Alabama is located in the southern region of the United States of America. It is bordered by Tennessee to the north, Georgia to the east, Florida and the Gulf of Mexico to the south, and Mississippi to the west. The total area of the state is 52,419 square miles (135,765 km²), and the estimated population in 2008 was 4,661,900. In 2005 72.14% of the population were White and 26.70% were African-American.
In 1945 the Eastern Mennonite Board of Missions and Charities (now Eastern Mennonite Missions) began the first Mennonite mission work in in Alabama in Escambia County near the Florida border. In 1999 there were 16 Mennonite congregations in Alabama, representing four different conferences; one congregation was independent. The Lancaster Mennonite Conference (MC) had ten congregations with total membership of 328. One of the congregations was also a member of the African American Mennonite Association, and two were members of the United Native Ministries Council. Gulf States Mennonite Fellowship (45 members) and the Brethren in Christ each had one congregation. The Church of God in Christ Mennonite (Holdeman) and Beachy Amish Mennonite Fellowship each had two congregations. An elementary and high school at Atmore sponsored by the Mennonite Christian Fellowship had 45 students.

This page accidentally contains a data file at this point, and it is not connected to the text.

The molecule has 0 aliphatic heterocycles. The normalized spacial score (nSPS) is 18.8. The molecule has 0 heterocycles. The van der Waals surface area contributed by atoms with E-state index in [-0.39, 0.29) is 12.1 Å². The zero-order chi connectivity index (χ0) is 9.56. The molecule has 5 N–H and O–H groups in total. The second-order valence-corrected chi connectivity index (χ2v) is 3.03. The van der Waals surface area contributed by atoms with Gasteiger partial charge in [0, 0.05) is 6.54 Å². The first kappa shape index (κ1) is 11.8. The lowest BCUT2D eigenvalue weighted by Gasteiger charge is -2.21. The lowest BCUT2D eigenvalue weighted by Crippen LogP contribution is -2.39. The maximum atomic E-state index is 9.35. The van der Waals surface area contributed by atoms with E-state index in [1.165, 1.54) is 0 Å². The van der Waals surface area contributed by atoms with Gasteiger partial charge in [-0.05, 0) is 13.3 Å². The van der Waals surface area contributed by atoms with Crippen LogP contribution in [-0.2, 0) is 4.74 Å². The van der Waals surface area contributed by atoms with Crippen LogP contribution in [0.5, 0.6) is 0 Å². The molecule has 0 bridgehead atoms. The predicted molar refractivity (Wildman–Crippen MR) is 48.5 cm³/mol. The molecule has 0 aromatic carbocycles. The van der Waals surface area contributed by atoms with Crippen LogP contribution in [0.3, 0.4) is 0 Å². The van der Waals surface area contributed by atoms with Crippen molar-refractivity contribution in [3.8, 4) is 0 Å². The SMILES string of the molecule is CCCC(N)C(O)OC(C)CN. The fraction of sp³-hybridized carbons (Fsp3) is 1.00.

Dagen, Paul. Seedtime and Harvest. Lancaster, Pa.: the Author, 1988.
Mennonite Directory (1999).
|Richard D. Thiessen|
|Date Published||February 2009|
Cite This Article
Sawatzky, Reynold and Richard D. Thiessen. "Alabama (USA)." Global Anabaptist Mennonite Encyclopedia Online. February 2009. Web. 20 Nov 2017. http://gameo.org/index.php?title=Alabama_(USA)&oldid=90767.
Sawatzky, Reynold and Richard D. Thiessen. (February 2009). Alabama (USA). Global Anabaptist Mennonite Encyclopedia Online. Retrieved 20 November 2017, from http://gameo.org/index.php?title=Alabama_(USA)&oldid=90767.
Adapted by permission of Herald Press, Harrisonburg, Virginia, from Mennonite Encyclopedia, Vol. 5, p. 12. All rights reserved.
©1996-2017 by the Global Anabaptist Mennonite Encyclopedia Online. All rights reserved.